REZNICEK: Symphony No. 3 in D Major; Symphony No. 4 in F Minor – Robert-Schumann-Philharmonie/ Frank Beermann – CPO 777 637-2, 71:14 (9/9/14) [Distr. by Naxos] ***:
It used to be common currency to speak of Emil von Reznicek (1860-1945) as a “singular success,” since his reputation rested on our familiarity with the Donna Diana Overture. Recent scholarship and musical investigations, however, have revised our estimate of Reznicek’s rather substantial output, in both symphonic and operatic composition. The two symphonies led by conductor Frank Beermann (rec. 6-10 September 2010) had their original debuts under Artur Nikisch, who often premiered works soon after the completion: the Symphony No. 3 in D Major (1918) and the Symphony No. 4 in F Minor (1919).
The Symphony in D opens with a combination hymn and folk melody the composer claimed derived from the fifteenth century. The bucolic spirit of the piece finds an elevated affect in the use of four French horns. The music of Schubert appears in the form of a quotation from the D Major Marche militaire; another fillip seem to derive from the Trout Quintet. The militant sensibility seems to extend to hints of Mahler, yet the relatively light textures might suggest Goldmark as a possible influence. We have some strict counterpoint, again in the manner of Mahler or Weinberger. As we move into the recapitulation the Schubert allusions become stronger, now mixed a distinct Wagnerian flavor, namely from Tannhauser. So, what to think: merely clever derivatives?
The Andante opens in the manner of a wind and string serenade, as if Dvorak had been cross-fertilized by Mozart, occasionally colored by Twentieth-Century harmony. The melody proceeds in fragments, with a violin concertante accompanied by winds. The music then proceeds on sweet, idyllic kernels and interior color combinations, a strategy we know from Delius. The third movement, Tempo di minuetto, bears a certain rustic, laendler-like carriage attributable to the post-Bruckner school that wants to court Haydn in harmonically askew terms without too many concessions to the avant-garde. The Allegro con anima raises the specter of Felix Mendelssohn’s saltarello, except the round dance meanders to all sorts of foreign keys, with a brief central section in D-flat that has expressive power.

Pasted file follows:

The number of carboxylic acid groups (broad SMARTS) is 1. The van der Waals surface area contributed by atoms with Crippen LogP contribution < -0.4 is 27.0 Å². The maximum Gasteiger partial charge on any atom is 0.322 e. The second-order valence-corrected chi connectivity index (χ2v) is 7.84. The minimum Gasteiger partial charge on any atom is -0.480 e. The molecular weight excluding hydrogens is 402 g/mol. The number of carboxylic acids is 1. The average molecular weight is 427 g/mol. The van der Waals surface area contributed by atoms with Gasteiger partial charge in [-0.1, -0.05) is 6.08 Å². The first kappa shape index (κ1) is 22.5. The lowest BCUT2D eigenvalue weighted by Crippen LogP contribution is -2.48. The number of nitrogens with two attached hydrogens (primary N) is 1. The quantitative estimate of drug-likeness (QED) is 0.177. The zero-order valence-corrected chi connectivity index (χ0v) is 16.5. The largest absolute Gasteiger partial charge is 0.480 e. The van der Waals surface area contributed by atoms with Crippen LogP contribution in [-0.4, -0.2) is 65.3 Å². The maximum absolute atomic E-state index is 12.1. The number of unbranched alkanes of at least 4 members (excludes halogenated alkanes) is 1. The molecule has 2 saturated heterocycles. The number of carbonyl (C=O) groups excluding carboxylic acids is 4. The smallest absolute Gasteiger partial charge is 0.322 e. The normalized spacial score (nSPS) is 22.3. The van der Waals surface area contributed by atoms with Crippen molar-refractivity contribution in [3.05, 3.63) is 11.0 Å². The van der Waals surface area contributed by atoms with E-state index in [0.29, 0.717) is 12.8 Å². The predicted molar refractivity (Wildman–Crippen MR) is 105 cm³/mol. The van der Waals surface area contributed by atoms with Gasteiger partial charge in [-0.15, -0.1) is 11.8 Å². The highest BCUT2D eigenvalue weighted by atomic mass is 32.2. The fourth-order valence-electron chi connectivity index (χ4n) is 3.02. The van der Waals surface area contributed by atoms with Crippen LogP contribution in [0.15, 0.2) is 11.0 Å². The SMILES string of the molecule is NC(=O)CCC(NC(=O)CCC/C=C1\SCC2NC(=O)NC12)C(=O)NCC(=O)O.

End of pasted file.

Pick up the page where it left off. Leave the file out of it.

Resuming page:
Reznicek would rather flourish his color arsenal than develop any long-spun melody, and the ostinati too often reflect Schubert’s D Major Symphony. But the essential rural atmosphere prevails, and the last pages express some sincere sense of pageantry.
The F Minor Symphony seems to rely on Richard Strauss as much as the D Major leans on Schubert. Allusions to Beethoven and Wagner in the opening Moderato pesante ensue, and we again wonder how much of a musical epigone Reznicek will remain. The cello bass line hearkens to the recitative elements in the Ninth Symphony, while the tympani-accompanied schwung of the development theme and the aerial antics of the horns beckon to Bruckner and Mahler. The structure becomes decidedly periodic over held pedal points, another Bruckner strategy. The light, quasi-fugato figures that serve as an extended coda finally modulate to an illuminated peroration.
Much in the manner of Mahler’s scherzo-grotesques, Reznicek’s second movement bears the marking Trauermarsch auf den Tod eines Komoedianten, a parody dirge with elegiac interludes. Is this Reznicek’s answer to Gounod’s Funeral March for a Marionette, only on an epic scale? The spirit of this music lies close to Shreker. The funereal pace owes something to The Clock Symphony of Haydn, cross-fertilized by post-WW I sarcasm. The key structure more than once “borrows” its progressions from Schubert’s Ninth Symphony second movement, however the blaring brass work may conceal it. The scherzo (Allegro molto) moves according to Bruckner principles, set in four-square periods. When we realize the nature of Reznicek’s last movement – marked Variationen ueber ein eigenes Thema – as a theme, variants, fugue, and coda, we wonder if Brahms of the E Minor Symphony hasn’t served a model all along. While at all times colorful and syntactically competent, little by way of original inspiration strikes us, as all too derivative and academic – now, the F Major Brahms Symphony – its expressive power remains. A musically intriguing ride, these works, but they constitute more of a test of our ability to name their influences.
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